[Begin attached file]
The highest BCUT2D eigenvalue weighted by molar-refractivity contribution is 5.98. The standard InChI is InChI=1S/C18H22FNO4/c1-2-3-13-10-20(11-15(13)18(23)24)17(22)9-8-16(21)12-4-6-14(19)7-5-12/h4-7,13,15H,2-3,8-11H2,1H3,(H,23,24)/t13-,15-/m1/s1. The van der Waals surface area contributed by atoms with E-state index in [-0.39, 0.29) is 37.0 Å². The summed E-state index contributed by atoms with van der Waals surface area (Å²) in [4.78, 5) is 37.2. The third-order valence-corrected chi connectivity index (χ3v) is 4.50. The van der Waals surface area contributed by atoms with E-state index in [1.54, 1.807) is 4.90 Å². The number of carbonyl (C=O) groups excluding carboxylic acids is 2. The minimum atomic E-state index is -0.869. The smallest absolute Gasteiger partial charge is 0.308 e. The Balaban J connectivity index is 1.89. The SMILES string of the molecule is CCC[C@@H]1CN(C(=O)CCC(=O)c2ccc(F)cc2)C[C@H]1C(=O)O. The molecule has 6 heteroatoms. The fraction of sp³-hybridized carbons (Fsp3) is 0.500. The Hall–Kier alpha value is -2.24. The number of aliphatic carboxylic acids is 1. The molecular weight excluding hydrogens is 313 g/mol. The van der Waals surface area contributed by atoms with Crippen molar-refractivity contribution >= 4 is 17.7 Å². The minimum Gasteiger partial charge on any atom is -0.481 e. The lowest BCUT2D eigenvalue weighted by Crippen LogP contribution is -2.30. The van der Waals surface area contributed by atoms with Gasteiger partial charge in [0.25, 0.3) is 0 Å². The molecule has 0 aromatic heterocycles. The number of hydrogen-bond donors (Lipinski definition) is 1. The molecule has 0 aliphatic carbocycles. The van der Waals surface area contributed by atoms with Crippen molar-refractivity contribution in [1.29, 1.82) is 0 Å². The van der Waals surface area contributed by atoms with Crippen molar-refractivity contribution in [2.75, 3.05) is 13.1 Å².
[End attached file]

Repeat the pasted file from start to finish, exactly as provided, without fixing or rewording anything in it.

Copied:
The highest BCUT2D eigenvalue weighted by molar-refractivity contribution is 5.98. The standard InChI is InChI=1S/C18H22FNO4/c1-2-3-13-10-20(11-15(13)18(23)24)17(22)9-8-16(21)12-4-6-14(19)7-5-12/h4-7,13,15H,2-3,8-11H2,1H3,(H,23,24)/t13-,15-/m1/s1. The van der Waals surface area contributed by atoms with E-state index in [-0.39, 0.29) is 37.0 Å². The summed E-state index contributed by atoms with van der Waals surface area (Å²) in [4.78, 5) is 37.2. The third-order valence-corrected chi connectivity index (χ3v) is 4.50. The van der Waals surface area contributed by atoms with E-state index in [1.54, 1.807) is 4.90 Å². The number of carbonyl (C=O) groups excluding carboxylic acids is 2. The minimum atomic E-state index is -0.869. The smallest absolute Gasteiger partial charge is 0.308 e. The Balaban J connectivity index is 1.89. The SMILES string of the molecule is CCC[C@@H]1CN(C(=O)CCC(=O)c2ccc(F)cc2)C[C@H]1C(=O)O. The molecule has 6 heteroatoms. The fraction of sp³-hybridized carbons (Fsp3) is 0.500. The Hall–Kier alpha value is -2.24. The number of aliphatic carboxylic acids is 1. The molecular weight excluding hydrogens is 313 g/mol. The van der Waals surface area contributed by atoms with Crippen molar-refractivity contribution >= 4 is 17.7 Å². The minimum Gasteiger partial charge on any atom is -0.481 e. The lowest BCUT2D eigenvalue weighted by Crippen LogP contribution is -2.30. The van der Waals surface area contributed by atoms with Gasteiger partial charge in [0.25, 0.3) is 0 Å². The molecule has 0 aromatic heterocycles. The number of hydrogen-bond donors (Lipinski definition) is 1. The molecule has 0 aliphatic carbocycles. The van der Waals surface area contributed by atoms with Crippen molar-refractivity contribution in [1.29, 1.82) is 0 Å². The van der Waals surface area contributed by atoms with Crippen molar-refractivity contribution in [2.75, 3.05) is 13.1 Å².